Financially Vulnerable Seniors

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Definitions and Scope

Financial vulnerability can be defined as the susceptibility to financial distress, where a household is “facing difficulties repaying secured or unsecured debt, have arrears in paying utility bills or rent, and are unable to make ends meet or to cope with unexpected expenses” (Anderloni et al 2012: 284). According to Anderloni et al (2012), the indicators used to define financial distress can include:

1) ‘Debt insolvency’ indicators such as the ability to repay mortgages, unsecured loans or utilities. One possibility is to use the unsecured debt to income ratio.

2) ‘Socio-economic characteristics’ such as the ability to engage in social activities such as meals with family or friends.

Target Population: Financially Vulnerable Seniors

[identify target group and define who is included or excluded in this category: you want to get it just right: not too broad that it includes those you may not want to include, and not too narrow that it excludes those you want to help. You might be too exclusive: e.g. defining ‘vulnerable’ seniors as ‘low-income’, but you may want to include those without family support. Therefore, you may want to define vulnerable as ‘poor and/or with low family support’. You might be too inclusive: e.g. ‘latchkey kids’ may include those who have working parents, or those with serious behavioural problems.]

Client Segments

Financial vulnerability can be caused by unsound borrowing or lifestyle choices, low income or wealth levels, adverse events such as job loss or the absence of life or accident insurance policies enable households to manage risk (Anderloni et al 2012: 286).

Because of this broad scope of causes, we adopted an inclusive definition of financial vulnerability and targeted financially vulnerable men who are aged 40 and above, which might include but are not limited to low-income, unemployed, intermittently employed, retrenched, those with a high debt-burden, divorced, have high gambling debts or are bankrupts.

Low-income single men (aged 50-64)

These men are currently not captured by any key social services, and either do not see the relevance of social services or are reluctant to come forward to seek help. They are currently employed in low wage work, and therefore may not qualify for social services. These men would become the next generation of older persons in a decade’s time. There is little understanding of how this profile of men currently manages their finances and do financial planning for their future retirement.

Many financial planning professionals we talked to think that the low-income will be uninterested in financial education because they do not have enough money. Therefore, trying to reach out to the lower income group via a financial literacy programme will likely be a challenge.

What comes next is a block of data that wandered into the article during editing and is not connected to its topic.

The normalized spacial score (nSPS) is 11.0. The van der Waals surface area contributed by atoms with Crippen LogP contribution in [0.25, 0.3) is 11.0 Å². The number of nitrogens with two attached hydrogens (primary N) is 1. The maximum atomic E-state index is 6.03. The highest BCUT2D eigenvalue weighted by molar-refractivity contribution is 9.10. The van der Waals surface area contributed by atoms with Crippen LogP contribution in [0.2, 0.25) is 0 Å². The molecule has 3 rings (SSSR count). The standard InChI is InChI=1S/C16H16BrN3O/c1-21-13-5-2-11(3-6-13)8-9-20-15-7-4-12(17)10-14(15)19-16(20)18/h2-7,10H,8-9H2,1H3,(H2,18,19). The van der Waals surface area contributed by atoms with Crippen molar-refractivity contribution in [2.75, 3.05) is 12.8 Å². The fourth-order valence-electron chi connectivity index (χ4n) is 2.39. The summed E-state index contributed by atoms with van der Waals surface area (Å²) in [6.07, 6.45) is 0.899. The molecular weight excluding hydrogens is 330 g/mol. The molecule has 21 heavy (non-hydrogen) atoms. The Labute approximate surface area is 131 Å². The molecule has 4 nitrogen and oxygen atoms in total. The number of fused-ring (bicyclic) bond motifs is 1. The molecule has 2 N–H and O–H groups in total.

Singles: There are currently 61,506 resident households aged 50-64 with no family nucleus, and out of these, 43,499 are single person households. (see Table 11, ‘Household Structure’ http://www.singstat.gov.sg/publications/publications-and-papers/cop2010/census10_stat_release2 )

Low-income: The number of single person households earning less than $1,500 per month is 21,918. If we include those who are not working, this adds 45,655 persons for a total of 67,573 (see Table 40, ‘Monthly Household Income from Work Per Household Member’ http://www.singstat.gov.sg/publications/publications-and-papers/cop2010/census10_stat_release2#sthash.c9sPsQfB.dpuf )

Low-income men in transnational marriages (aged 40 and above) There has been a rapid increase in the number of Singaporean citizens marrying foreigners. Between 1999 and 2012, the proportion of marriages between citizens and non-residents has increased from 16.1% to 39.4%, among which close to 80% were between Singaporean men and foreign brides (Singapore Department of Statistics 2012). In 2008, 77.3% of the men who married non-Singaporean women are those with post-secondary or lower educational qualifications. Although there is no data available with regard to the specific nationalities of the foreign spouses, a regional categorisation of the foreign spouses in the report (National Population Secretariat 2009) has shown that more than 95% of foreign brides come from within Asia (countries of origin include Malaysia, China, Indonesia, Vietnam and most recently, Myanmar). Given the financial burden of supporting a family, it is important to understand whether and how such families manage their finances and the possible challenges they may face.

Older persons susceptible to financial abuse or mismanagement by family members

Financial abuse is a form of elder abuse that includes making improper use of an older person’s property or money without his or her knowledge or permission (Smith, 1999) and can include forgery, stealing, forced changes to a will, transferring money or property to another person, withholding funds from the older person, and the failure of others to repay loans. It can also include the misuse of enduring powers when a trusted person (usually a family member) is legally appointed to manage the financial affairs of an older person, whose frailty is increasing and can no longer manage their own affairs (Bagshaw et al. 2013).